He asks me to get up on the bed so he can assess my stomach further. It’s the latest source of my pain. I’ve been ignoring it for three months, hoping it will go away, but it hasn’t abated. The plastic pillow-topper crunches under the weight of my head as I lay down. A flashback hits me again. I’m whisked back to the time when the gynecologist continued the painful examination, even after I asked her to stop because she was hurting me. I look up at the roof and try to count the flowers on the light fixture. Twelve, from what I can see from my vantage point on the bed.

The doctor comes to the bedside. I lift up my top. He listens to my stomach with his stethoscope, moving it around. Auscultating; he’s listening to my bowel sounds. Over these nine years, I’ve become quite well versed in medical terminology. Out of nowhere, my mind pulls up that time a doctor scratched at a rash I had on my back, in need of a skin sample, and left me raw and bleeding. I count the flowers on the light fixture again. I have to remember to breathe. I’m suddenly taken back to when the physiotherapist pushed on my hip too hard and I felt a clunk, which resulted in yet more pain and a month off work. Sweat patches soak my underarms.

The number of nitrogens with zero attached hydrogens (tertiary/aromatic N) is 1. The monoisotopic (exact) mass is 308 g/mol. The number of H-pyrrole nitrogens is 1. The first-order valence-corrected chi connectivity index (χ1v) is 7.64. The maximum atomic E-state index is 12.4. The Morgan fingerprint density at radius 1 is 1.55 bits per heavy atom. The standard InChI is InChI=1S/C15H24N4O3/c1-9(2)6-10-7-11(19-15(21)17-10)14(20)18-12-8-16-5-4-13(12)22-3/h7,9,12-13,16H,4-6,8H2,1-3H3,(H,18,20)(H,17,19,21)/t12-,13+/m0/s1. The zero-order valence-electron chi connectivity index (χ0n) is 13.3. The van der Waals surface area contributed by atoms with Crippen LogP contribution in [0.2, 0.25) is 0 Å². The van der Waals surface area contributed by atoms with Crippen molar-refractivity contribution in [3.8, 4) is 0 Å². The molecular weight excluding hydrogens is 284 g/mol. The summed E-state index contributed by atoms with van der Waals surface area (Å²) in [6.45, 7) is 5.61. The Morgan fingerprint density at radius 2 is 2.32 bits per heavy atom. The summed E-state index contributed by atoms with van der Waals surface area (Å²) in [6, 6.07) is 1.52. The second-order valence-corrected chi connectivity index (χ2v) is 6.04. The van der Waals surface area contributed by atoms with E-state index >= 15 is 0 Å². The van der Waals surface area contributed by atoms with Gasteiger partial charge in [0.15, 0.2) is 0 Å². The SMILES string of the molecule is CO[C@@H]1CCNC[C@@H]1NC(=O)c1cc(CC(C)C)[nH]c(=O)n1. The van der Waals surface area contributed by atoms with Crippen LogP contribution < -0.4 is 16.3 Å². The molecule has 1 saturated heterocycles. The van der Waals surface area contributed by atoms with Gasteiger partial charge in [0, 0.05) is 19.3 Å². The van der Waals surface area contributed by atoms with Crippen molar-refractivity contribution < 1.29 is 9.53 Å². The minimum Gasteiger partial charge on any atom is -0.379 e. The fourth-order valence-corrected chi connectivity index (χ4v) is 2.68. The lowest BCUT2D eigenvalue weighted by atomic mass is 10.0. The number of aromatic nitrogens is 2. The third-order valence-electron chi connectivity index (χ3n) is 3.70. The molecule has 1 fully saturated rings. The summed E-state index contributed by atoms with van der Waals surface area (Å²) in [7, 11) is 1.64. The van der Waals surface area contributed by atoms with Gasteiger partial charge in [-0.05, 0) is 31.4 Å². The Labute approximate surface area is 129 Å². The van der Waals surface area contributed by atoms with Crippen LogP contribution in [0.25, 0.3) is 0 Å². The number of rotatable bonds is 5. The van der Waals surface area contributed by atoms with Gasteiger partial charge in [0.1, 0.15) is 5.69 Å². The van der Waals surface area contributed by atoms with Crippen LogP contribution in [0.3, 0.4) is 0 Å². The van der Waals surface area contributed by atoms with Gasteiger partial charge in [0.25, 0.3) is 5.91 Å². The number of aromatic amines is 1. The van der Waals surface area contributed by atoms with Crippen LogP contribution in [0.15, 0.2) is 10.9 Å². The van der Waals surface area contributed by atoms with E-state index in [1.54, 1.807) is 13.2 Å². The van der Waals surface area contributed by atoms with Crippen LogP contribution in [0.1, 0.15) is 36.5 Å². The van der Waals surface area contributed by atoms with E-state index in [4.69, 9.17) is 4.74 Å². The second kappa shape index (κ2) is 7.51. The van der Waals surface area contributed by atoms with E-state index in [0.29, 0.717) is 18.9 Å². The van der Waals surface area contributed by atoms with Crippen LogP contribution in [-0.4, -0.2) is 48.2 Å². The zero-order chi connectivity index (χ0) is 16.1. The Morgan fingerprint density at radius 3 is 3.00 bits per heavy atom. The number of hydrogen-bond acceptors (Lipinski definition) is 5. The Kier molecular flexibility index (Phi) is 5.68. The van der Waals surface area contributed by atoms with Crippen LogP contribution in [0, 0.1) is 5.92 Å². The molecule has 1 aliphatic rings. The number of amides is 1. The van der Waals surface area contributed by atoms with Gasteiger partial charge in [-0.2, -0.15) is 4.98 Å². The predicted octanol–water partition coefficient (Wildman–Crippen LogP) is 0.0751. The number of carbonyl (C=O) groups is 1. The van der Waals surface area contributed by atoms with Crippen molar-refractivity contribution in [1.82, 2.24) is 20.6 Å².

It’s always the worst when I’m lying on the bed.

The doctor presses down on my stomach, making me wince. He’s unsure as to what’s causing the pain and declares that some basic blood tests are needed. I pull down my top and exhale in relief. No one has hurt me today. No one has told me I’m imagining things today. I can still hear them, their voices echoing in my head each time I have to consult a new doctor or specialist:

“You’re too young to have so many health problems.”

“I’ve seen this before with young women, it’s all in your head.”

“You’re probably just depressed or anxious.”

“You’re just going to have to learn to live with it.”

I get up off the bed, remembering all those times I cried in the car on the way home from appointments, thinking I was losing my mind. It’s very psychologically damaging to be told you’re imagining your pain. At various points, I thought I was going mad. Eventually, with the help of a very good GP who has since retired, I received answers. Still, this bonafide diagnosis has not erased all those years of comments from my mind. I still see the surgeon who pointed to his temple and said “It’s all in your head. It’s not real.” That surgeon has psychologically scarred me way more than the high school bullies ever did. The taste of blood makes me realize I’ve been biting the side of my mouth.

The doctor sits at his desk and begins typing thoughtfully. I think I may be able to come back to this doctor in the future. This is a relief. I then sit back down on the chair, reminding myself that I thought this about quite a few other doctors in the past. I remember that after appointment three or four, the doctor often becomes a little agitated and refers me to a specialist of some kind, where I will wait six to 12 months for the appointment and then I will leave said appointment without a treatment plan or answers. I’ve had nine years’ experience in this specialist-handballing act, so I feel I’m qualified to make this statement.